Daisy L Phillips
Quarantine Carbonara Recipe
There have been lots of jokes going around about "pantry recipes" promoted by news outlets and celebrities that grossly overestimate the ingredients the average stuck-at-home individual has at their disposal, but this handy 6-ingredient recipe should be able to make a tasty dinner for any non-vegan (non-dairy cheese can easily be subbed in, but I have not found an egg replacement that works for this recipe yet - shoot any suggestions my way)!
Pasta carbonara is my favorite Italian dish - it's creamy and flavorful and not nearly as intimidating to make as I thought it would be when I first started making it. I've altered and changed a base recipe a lot over the years, and often change it up based on what ingredients I have available. Unlike the science of baking, cooking is more of an art - sometimes when I make this dish, it isn't the prettiest - but it's almost always tasty! Without further ado, my recipe for college (or in this case, quarantine) carbonara!
This theoretically makes 4 servings (sometimes I eat it all in one sitting, sometimes i am smart and cut the recipe in half before cooking so that I don't eat four servings of pasta in one sitting, other times I actually successfully meal prep)
- 8 oz (eyeball half a box) pasta of your choice
- 2 tablespoons (ish) oil (veggie, olive, avocado - whatever sparks joy)
- 2+ cloves garlic, minced
- some (let's say 8 oz?) cured meat cut into bite-sized pieces - vegetarians sub. mushrooms! Non veggies, you can still throw some shrooms in there, these are lawless times. It is traditionally made with guanciale (cured pork cheek). If you have guanciale in your pantry, you're not going to like this recipe.
- 2 eggs
- 1 cup shredded or grated cheese (ideally a hard cheese like pecorino romano or parmesan, but I've fully made this with shredded "mexican medley" my roommate left in the fridge while she was out of town and it still tasted good)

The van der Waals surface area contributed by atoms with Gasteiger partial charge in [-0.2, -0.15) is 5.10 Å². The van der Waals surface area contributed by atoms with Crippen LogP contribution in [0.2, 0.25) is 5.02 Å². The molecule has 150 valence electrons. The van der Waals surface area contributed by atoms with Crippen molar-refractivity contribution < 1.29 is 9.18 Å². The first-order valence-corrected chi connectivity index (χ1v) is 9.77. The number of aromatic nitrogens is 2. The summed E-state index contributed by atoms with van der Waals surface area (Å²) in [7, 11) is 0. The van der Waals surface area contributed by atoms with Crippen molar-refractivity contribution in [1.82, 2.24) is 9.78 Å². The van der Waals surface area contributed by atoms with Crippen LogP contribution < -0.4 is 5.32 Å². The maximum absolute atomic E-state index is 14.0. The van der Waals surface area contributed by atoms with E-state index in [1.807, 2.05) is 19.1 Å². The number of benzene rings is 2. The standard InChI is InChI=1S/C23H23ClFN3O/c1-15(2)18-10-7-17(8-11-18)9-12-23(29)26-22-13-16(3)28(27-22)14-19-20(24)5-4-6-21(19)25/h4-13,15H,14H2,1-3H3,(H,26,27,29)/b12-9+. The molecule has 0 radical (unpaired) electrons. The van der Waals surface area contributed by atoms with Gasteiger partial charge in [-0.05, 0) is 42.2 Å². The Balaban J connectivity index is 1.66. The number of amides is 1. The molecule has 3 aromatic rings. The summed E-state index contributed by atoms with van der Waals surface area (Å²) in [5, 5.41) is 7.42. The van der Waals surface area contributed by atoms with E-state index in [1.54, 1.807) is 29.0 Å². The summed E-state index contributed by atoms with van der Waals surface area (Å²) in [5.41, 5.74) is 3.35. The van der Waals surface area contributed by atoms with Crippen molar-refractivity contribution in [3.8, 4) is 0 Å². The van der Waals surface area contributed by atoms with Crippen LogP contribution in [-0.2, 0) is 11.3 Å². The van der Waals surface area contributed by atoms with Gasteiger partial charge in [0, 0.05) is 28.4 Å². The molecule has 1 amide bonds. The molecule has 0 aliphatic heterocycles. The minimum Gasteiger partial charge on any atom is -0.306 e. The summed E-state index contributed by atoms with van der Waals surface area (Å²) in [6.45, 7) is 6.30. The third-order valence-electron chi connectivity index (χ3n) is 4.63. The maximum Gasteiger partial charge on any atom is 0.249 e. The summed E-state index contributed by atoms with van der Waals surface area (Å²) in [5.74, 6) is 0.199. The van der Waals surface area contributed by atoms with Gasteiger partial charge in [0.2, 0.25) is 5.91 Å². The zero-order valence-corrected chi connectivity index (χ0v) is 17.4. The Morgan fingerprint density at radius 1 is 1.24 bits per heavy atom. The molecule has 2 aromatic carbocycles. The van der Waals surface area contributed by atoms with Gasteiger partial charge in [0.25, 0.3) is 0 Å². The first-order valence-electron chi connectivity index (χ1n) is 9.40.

- salt and pepper to taste (sometimes I also add some garlic powder - feel free to have fun with seasonings if that is your vibe)
First things first, check the prep time on your pasta box! The number of grown adults who don't know that literally every pasta package has a cook time on the box is absurd to me - often times it's in big font! It's time to grow up and stop overcooking your pasta, friend. And make sure you add salt to the water! This stops the pasta from sticking to the pot, and raises the boiling point of the water to the appropriate pasta cooking temp.
Once the water comes to a boil, cook your pasta for the noted cook time - I personally like to shave off a minute of the cook time because the pasta will cook a little bit longer in the sauce and keeping it Al Dente (with a bit of bite to it) is important to me.
While your pasta is cooking, add the oil, minced garlic, and your protein (or mushrooms) to a large pan over low heat. If your meat needs to be cooked (such as raw bacon), make sure it is cooked through at this step - if you are using something like prosciutto or salami, just warm it enough to be fragrant and crispy. Sometimes I add the salt and pepper here.
When the pasta is fully cooked, use a measuring cup to grab half a cup of the pasta water and set it asside before straining the pasta (do NOT shock the pasta with cold water! I don't know why people do this! You need the starch for the pasta to stick to her sauce!) and transferring it from the strainer to your pan that is sitting over low heat. Incorporate the pasta to your garlic/oil/protein party.
Now the tricky part. Make sure you are working over VERY LOW heat in order to not scramble (but still cook) the egg. Alternate adding cheese, egg, and splashes of your saved pasta water into the pan while stirring constantly (I like to use a wooden spoon). If your egg does scramble a little bit, don't worry too much - it will still taste great. You may not use all of the 1/2 cup water you saved, but if you see clumps of cheese it means you need to add more. If you didn't add your seasonings before, do it here.
When everything is incorporated and you have a creamy but not fully liquid sauce - you're done! Plate (or just remove the pan from the heat and eat it out of that, if you're like me), sprinkle with some extra cheese, throw on your current netflix binge, and enjoy!
(If you are interested in making a LEGIT carbo one day, this is the recipe I use when I'm not just cooking for me)